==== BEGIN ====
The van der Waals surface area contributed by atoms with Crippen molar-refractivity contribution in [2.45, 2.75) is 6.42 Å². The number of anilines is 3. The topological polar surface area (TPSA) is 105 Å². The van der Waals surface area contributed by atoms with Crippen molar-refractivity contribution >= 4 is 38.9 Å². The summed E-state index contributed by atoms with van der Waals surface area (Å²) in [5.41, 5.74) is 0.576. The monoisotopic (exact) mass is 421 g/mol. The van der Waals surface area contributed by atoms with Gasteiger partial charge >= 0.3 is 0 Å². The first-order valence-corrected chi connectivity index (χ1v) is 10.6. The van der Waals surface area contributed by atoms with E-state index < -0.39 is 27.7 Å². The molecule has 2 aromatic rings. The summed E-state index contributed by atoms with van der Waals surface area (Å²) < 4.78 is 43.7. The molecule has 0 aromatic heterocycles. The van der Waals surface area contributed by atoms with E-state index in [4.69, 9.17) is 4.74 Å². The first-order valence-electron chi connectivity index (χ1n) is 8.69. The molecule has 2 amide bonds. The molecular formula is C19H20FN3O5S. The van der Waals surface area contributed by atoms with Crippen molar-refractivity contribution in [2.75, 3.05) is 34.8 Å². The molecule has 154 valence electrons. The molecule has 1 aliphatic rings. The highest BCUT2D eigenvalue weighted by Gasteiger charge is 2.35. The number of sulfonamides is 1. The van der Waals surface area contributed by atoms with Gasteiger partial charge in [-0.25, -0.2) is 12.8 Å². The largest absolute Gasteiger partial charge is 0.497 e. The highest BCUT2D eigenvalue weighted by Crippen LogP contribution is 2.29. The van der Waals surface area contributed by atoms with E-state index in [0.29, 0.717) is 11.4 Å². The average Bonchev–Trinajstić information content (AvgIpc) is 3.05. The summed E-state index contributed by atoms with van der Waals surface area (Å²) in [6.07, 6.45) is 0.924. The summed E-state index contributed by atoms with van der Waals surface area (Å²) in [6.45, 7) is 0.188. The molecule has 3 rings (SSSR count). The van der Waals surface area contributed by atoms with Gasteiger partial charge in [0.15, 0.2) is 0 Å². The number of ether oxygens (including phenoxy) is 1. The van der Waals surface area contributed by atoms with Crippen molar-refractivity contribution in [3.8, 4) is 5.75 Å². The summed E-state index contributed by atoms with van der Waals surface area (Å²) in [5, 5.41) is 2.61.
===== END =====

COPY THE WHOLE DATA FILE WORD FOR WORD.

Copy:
The van der Waals surface area contributed by atoms with Crippen molar-refractivity contribution in [2.45, 2.75) is 6.42 Å². The number of anilines is 3. The topological polar surface area (TPSA) is 105 Å². The van der Waals surface area contributed by atoms with Crippen molar-refractivity contribution >= 4 is 38.9 Å². The summed E-state index contributed by atoms with van der Waals surface area (Å²) in [5.41, 5.74) is 0.576. The monoisotopic (exact) mass is 421 g/mol. The van der Waals surface area contributed by atoms with Gasteiger partial charge >= 0.3 is 0 Å². The first-order valence-corrected chi connectivity index (χ1v) is 10.6. The van der Waals surface area contributed by atoms with E-state index < -0.39 is 27.7 Å². The molecule has 2 aromatic rings. The summed E-state index contributed by atoms with van der Waals surface area (Å²) < 4.78 is 43.7. The molecule has 0 aromatic heterocycles. The van der Waals surface area contributed by atoms with E-state index in [4.69, 9.17) is 4.74 Å². The first-order valence-electron chi connectivity index (χ1n) is 8.69. The molecule has 2 amide bonds. The molecular formula is C19H20FN3O5S. The van der Waals surface area contributed by atoms with Crippen molar-refractivity contribution in [2.75, 3.05) is 34.8 Å². The molecule has 154 valence electrons. The molecule has 1 aliphatic rings. The highest BCUT2D eigenvalue weighted by Gasteiger charge is 2.35. The number of sulfonamides is 1. The van der Waals surface area contributed by atoms with Gasteiger partial charge in [-0.25, -0.2) is 12.8 Å². The largest absolute Gasteiger partial charge is 0.497 e. The highest BCUT2D eigenvalue weighted by Crippen LogP contribution is 2.29. The van der Waals surface area contributed by atoms with E-state index in [0.29, 0.717) is 11.4 Å². The average Bonchev–Trinajstić information content (AvgIpc) is 3.05. The summed E-state index contributed by atoms with van der Waals surface area (Å²) in [6.07, 6.45) is 0.924. The summed E-state index contributed by atoms with van der Waals surface area (Å²) in [6.45, 7) is 0.188. The molecule has 3 rings (SSSR count). The van der Waals surface area contributed by atoms with Gasteiger partial charge in [0.15, 0.2) is 0 Å². The number of ether oxygens (including phenoxy) is 1. The van der Waals surface area contributed by atoms with Crippen molar-refractivity contribution in [3.8, 4) is 5.75 Å². The summed E-state index contributed by atoms with van der Waals surface area (Å²) in [5, 5.41) is 2.61.